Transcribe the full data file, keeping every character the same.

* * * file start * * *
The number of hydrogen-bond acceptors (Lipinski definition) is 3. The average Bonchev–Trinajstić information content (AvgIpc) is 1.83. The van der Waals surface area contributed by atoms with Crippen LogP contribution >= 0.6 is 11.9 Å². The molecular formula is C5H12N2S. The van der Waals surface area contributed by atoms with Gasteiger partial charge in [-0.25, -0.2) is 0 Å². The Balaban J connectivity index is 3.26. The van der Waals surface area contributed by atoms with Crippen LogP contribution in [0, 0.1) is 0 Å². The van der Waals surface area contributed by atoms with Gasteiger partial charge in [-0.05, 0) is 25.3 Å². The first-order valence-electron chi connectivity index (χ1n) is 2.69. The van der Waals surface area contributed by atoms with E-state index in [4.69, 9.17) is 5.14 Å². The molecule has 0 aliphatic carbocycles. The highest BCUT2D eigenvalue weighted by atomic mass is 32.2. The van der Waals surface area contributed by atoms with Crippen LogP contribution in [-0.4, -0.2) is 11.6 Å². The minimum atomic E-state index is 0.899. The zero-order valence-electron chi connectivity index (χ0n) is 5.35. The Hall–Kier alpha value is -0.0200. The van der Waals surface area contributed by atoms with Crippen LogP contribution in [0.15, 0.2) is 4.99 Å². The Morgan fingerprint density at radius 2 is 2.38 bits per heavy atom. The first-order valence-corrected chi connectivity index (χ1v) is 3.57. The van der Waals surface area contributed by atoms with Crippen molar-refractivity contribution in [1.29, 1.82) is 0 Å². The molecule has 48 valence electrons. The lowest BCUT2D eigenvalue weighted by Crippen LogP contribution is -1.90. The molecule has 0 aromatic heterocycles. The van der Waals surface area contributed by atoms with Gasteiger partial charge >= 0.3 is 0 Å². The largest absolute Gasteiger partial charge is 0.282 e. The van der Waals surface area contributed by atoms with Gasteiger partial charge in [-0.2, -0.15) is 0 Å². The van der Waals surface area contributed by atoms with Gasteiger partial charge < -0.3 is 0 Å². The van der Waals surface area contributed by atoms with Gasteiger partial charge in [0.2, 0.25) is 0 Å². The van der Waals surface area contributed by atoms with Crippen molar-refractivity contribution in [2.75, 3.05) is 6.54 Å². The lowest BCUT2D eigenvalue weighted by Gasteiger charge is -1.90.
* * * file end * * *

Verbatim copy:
The number of hydrogen-bond acceptors (Lipinski definition) is 3. The average Bonchev–Trinajstić information content (AvgIpc) is 1.83. The van der Waals surface area contributed by atoms with Crippen LogP contribution >= 0.6 is 11.9 Å². The molecular formula is C5H12N2S. The van der Waals surface area contributed by atoms with Gasteiger partial charge in [-0.25, -0.2) is 0 Å². The Balaban J connectivity index is 3.26. The van der Waals surface area contributed by atoms with Crippen LogP contribution in [0, 0.1) is 0 Å². The van der Waals surface area contributed by atoms with Gasteiger partial charge in [-0.05, 0) is 25.3 Å². The first-order valence-electron chi connectivity index (χ1n) is 2.69. The van der Waals surface area contributed by atoms with E-state index in [4.69, 9.17) is 5.14 Å². The molecule has 0 aliphatic carbocycles. The highest BCUT2D eigenvalue weighted by atomic mass is 32.2. The van der Waals surface area contributed by atoms with Crippen LogP contribution in [-0.4, -0.2) is 11.6 Å². The minimum atomic E-state index is 0.899. The zero-order valence-electron chi connectivity index (χ0n) is 5.35. The Hall–Kier alpha value is -0.0200. The van der Waals surface area contributed by atoms with Crippen LogP contribution in [0.15, 0.2) is 4.99 Å². The Morgan fingerprint density at radius 2 is 2.38 bits per heavy atom. The first-order valence-corrected chi connectivity index (χ1v) is 3.57. The van der Waals surface area contributed by atoms with Crippen molar-refractivity contribution in [1.29, 1.82) is 0 Å². The molecule has 48 valence electrons. The lowest BCUT2D eigenvalue weighted by Crippen LogP contribution is -1.90. The molecule has 0 aromatic heterocycles. The van der Waals surface area contributed by atoms with Gasteiger partial charge >= 0.3 is 0 Å². The largest absolute Gasteiger partial charge is 0.282 e. The van der Waals surface area contributed by atoms with Gasteiger partial charge in [-0.2, -0.15) is 0 Å². The van der Waals surface area contributed by atoms with Gasteiger partial charge < -0.3 is 0 Å². The van der Waals surface area contributed by atoms with Gasteiger partial charge in [0.2, 0.25) is 0 Å². The van der Waals surface area contributed by atoms with Crippen molar-refractivity contribution in [2.75, 3.05) is 6.54 Å². The lowest BCUT2D eigenvalue weighted by Gasteiger charge is -1.90.